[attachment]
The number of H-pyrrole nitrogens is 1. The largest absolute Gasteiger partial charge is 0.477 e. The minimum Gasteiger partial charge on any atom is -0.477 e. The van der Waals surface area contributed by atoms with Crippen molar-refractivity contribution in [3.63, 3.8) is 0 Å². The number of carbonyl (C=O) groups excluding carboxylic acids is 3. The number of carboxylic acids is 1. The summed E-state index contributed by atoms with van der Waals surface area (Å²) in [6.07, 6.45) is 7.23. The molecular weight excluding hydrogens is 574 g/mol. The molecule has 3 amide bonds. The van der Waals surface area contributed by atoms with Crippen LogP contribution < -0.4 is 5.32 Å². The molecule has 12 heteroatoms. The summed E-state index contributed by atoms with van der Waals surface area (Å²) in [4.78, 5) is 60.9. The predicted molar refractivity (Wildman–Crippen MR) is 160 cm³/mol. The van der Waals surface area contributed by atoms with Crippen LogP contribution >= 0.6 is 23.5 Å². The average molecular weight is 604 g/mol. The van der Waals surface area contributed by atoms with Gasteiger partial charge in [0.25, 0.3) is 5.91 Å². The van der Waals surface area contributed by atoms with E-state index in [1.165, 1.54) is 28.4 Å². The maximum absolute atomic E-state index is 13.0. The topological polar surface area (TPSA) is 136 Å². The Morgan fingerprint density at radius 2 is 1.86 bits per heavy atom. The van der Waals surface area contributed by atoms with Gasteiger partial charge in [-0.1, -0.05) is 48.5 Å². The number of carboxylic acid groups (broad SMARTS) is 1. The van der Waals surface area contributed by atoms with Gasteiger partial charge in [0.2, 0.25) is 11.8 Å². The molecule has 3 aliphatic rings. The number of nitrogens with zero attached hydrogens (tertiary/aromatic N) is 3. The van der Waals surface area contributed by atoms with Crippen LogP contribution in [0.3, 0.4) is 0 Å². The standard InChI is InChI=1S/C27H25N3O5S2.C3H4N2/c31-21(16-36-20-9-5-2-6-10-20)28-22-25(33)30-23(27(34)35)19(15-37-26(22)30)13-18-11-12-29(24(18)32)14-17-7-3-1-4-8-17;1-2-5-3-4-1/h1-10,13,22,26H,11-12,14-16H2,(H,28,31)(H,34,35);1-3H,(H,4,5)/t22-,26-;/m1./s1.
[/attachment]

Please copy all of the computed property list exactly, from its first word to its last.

The number of H-pyrrole nitrogens is 1. The largest absolute Gasteiger partial charge is 0.477 e. The minimum Gasteiger partial charge on any atom is -0.477 e. The van der Waals surface area contributed by atoms with Crippen molar-refractivity contribution in [3.63, 3.8) is 0 Å². The number of carbonyl (C=O) groups excluding carboxylic acids is 3. The number of carboxylic acids is 1. The summed E-state index contributed by atoms with van der Waals surface area (Å²) in [6.07, 6.45) is 7.23. The molecular weight excluding hydrogens is 574 g/mol. The molecule has 3 amide bonds. The van der Waals surface area contributed by atoms with Crippen LogP contribution < -0.4 is 5.32 Å². The molecule has 12 heteroatoms. The summed E-state index contributed by atoms with van der Waals surface area (Å²) in [4.78, 5) is 60.9. The predicted molar refractivity (Wildman–Crippen MR) is 160 cm³/mol. The van der Waals surface area contributed by atoms with Crippen LogP contribution >= 0.6 is 23.5 Å². The average molecular weight is 604 g/mol. The van der Waals surface area contributed by atoms with Gasteiger partial charge in [0.25, 0.3) is 5.91 Å². The van der Waals surface area contributed by atoms with E-state index in [1.165, 1.54) is 28.4 Å². The maximum absolute atomic E-state index is 13.0. The topological polar surface area (TPSA) is 136 Å². The Morgan fingerprint density at radius 2 is 1.86 bits per heavy atom. The van der Waals surface area contributed by atoms with Gasteiger partial charge in [-0.1, -0.05) is 48.5 Å². The number of carboxylic acid groups (broad SMARTS) is 1. The van der Waals surface area contributed by atoms with Gasteiger partial charge in [0.2, 0.25) is 11.8 Å². The molecule has 3 aliphatic rings. The number of nitrogens with zero attached hydrogens (tertiary/aromatic N) is 3. The van der Waals surface area contributed by atoms with Crippen LogP contribution in [0.3, 0.4) is 0 Å². The standard InChI is InChI=1S/C27H25N3O5S2.C3H4N2/c31-21(16-36-20-9-5-2-6-10-20)28-22-25(33)30-23(27(34)35)19(15-37-26(22)30)13-18-11-12-29(24(18)32)14-17-7-3-1-4-8-17;1-2-5-3-4-1/h1-10,13,22,26H,11-12,14-16H2,(H,28,31)(H,34,35);1-3H,(H,4,5)/t22-,26-;/m1./s1.